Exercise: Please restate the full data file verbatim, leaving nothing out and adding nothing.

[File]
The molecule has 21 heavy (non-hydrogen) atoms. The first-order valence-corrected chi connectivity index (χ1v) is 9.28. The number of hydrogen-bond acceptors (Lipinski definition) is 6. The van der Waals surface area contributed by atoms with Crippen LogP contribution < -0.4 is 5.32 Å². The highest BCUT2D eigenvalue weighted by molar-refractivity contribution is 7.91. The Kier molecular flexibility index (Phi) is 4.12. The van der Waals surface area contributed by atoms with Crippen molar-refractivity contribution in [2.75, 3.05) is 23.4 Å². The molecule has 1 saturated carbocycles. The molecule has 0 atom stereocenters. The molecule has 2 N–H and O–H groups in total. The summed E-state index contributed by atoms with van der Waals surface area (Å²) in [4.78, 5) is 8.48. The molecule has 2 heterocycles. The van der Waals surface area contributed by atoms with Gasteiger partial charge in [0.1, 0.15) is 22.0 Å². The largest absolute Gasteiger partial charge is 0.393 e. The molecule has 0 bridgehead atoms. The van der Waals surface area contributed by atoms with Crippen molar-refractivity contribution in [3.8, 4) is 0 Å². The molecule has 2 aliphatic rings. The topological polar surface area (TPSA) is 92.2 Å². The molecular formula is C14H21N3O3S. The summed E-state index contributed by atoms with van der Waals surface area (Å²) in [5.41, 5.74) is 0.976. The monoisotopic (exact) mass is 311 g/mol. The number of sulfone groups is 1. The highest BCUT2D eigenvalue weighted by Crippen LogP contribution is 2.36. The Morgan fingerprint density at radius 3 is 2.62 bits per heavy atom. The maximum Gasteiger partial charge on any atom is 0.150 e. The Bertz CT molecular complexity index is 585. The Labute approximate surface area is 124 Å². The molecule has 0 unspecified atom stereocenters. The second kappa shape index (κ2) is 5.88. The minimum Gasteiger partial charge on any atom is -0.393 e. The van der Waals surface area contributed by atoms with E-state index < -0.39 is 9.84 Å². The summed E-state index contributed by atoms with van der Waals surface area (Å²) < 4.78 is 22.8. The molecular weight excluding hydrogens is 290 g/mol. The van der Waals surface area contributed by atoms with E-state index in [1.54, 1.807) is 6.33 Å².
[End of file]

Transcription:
The molecule has 21 heavy (non-hydrogen) atoms. The first-order valence-corrected chi connectivity index (χ1v) is 9.28. The number of hydrogen-bond acceptors (Lipinski definition) is 6. The van der Waals surface area contributed by atoms with Crippen LogP contribution < -0.4 is 5.32 Å². The highest BCUT2D eigenvalue weighted by molar-refractivity contribution is 7.91. The Kier molecular flexibility index (Phi) is 4.12. The van der Waals surface area contributed by atoms with Crippen molar-refractivity contribution in [2.75, 3.05) is 23.4 Å². The molecule has 1 saturated carbocycles. The molecule has 0 atom stereocenters. The molecule has 2 N–H and O–H groups in total. The summed E-state index contributed by atoms with van der Waals surface area (Å²) in [4.78, 5) is 8.48. The molecule has 2 heterocycles. The van der Waals surface area contributed by atoms with Gasteiger partial charge in [0.1, 0.15) is 22.0 Å². The largest absolute Gasteiger partial charge is 0.393 e. The molecule has 0 bridgehead atoms. The van der Waals surface area contributed by atoms with Crippen molar-refractivity contribution in [3.8, 4) is 0 Å². The molecule has 2 aliphatic rings. The topological polar surface area (TPSA) is 92.2 Å². The molecular formula is C14H21N3O3S. The summed E-state index contributed by atoms with van der Waals surface area (Å²) in [5.41, 5.74) is 0.976. The monoisotopic (exact) mass is 311 g/mol. The number of sulfone groups is 1. The highest BCUT2D eigenvalue weighted by Crippen LogP contribution is 2.36. The Morgan fingerprint density at radius 3 is 2.62 bits per heavy atom. The maximum Gasteiger partial charge on any atom is 0.150 e. The Bertz CT molecular complexity index is 585. The Labute approximate surface area is 124 Å². The molecule has 0 unspecified atom stereocenters. The second kappa shape index (κ2) is 5.88. The minimum Gasteiger partial charge on any atom is -0.393 e. The van der Waals surface area contributed by atoms with E-state index < -0.39 is 9.84 Å². The summed E-state index contributed by atoms with van der Waals surface area (Å²) < 4.78 is 22.8. The molecular weight excluding hydrogens is 290 g/mol. The van der Waals surface area contributed by atoms with E-state index in [1.54, 1.807) is 6.33 Å².